On the Janiculum hill, inside the complex of San Pietro in Montorio, there is this small architectural jewel, now part of the Royal Academy of Spain.
The Tempietto was built by Donato Bramante, presumably between 1502 and 1509, although the building was ordered by the Spanish royal family in fulfilment of a vow made for the birth of their first son who died prematurely in 1497.
Bramante designed a circular building with a dome, surrounded on the outside by 16 granite columns, a number recognized as perfect by Vitruvius. He also conceived it as a martyrium on the place where, according to tradition, Saint Peter would have been crucified.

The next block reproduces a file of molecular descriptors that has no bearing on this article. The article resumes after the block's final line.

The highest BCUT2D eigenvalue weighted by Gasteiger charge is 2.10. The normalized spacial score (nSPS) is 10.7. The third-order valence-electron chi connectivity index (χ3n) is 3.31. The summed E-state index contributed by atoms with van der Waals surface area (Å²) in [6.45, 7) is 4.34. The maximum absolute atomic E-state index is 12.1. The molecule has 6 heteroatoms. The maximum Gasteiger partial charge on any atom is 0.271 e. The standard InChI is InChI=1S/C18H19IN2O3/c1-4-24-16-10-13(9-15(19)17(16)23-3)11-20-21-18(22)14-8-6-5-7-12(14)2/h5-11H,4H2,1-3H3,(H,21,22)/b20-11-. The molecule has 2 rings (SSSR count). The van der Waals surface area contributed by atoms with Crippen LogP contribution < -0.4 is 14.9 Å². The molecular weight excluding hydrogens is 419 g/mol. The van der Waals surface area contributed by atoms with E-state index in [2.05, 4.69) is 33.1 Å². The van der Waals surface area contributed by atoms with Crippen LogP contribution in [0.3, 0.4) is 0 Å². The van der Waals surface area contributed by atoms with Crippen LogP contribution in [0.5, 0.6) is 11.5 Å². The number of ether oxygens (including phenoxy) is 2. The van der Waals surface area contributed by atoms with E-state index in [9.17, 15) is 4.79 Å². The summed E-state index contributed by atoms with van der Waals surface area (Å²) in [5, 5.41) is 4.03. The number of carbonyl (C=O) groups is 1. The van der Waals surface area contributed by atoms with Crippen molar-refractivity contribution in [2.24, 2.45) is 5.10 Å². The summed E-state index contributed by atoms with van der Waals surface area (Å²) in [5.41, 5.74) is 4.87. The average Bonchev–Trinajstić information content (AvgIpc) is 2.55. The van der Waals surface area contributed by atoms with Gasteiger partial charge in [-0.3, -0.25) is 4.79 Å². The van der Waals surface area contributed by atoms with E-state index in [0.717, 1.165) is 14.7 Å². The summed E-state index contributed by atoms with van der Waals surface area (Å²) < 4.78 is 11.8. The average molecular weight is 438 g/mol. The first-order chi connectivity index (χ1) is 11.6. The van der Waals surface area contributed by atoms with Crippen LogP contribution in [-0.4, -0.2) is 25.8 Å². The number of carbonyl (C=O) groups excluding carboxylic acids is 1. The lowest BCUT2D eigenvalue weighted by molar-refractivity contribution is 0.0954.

The structure has a colonnade outside, resting on a short circular staircase, crowned by a balustrade from which rises the dome, partially modified by interventions during the 17th century.
The dome is certainly the most complex and extraordinary architectural element of the building; Bramante designed it, taking inspiration from the ancient Romans, in cement conglomerate and placed on a tambour decorated with pilasters.
The interior has small dimensions but appears much wider, thanks to the presence of high and deep niches, placed along the walls, four of which house small statues of the Evangelists; on the altar, there is the statue of Saint Peter, made by an unknown artist from the Lombard school of the 16th century.
The floor is entirely made with polychrome marble tiles, in the Cosmatesque style. Underneath the room is an unadorned crypt, where a plaque on the floor protects the hole that would have been left by Saint Peter's cross.
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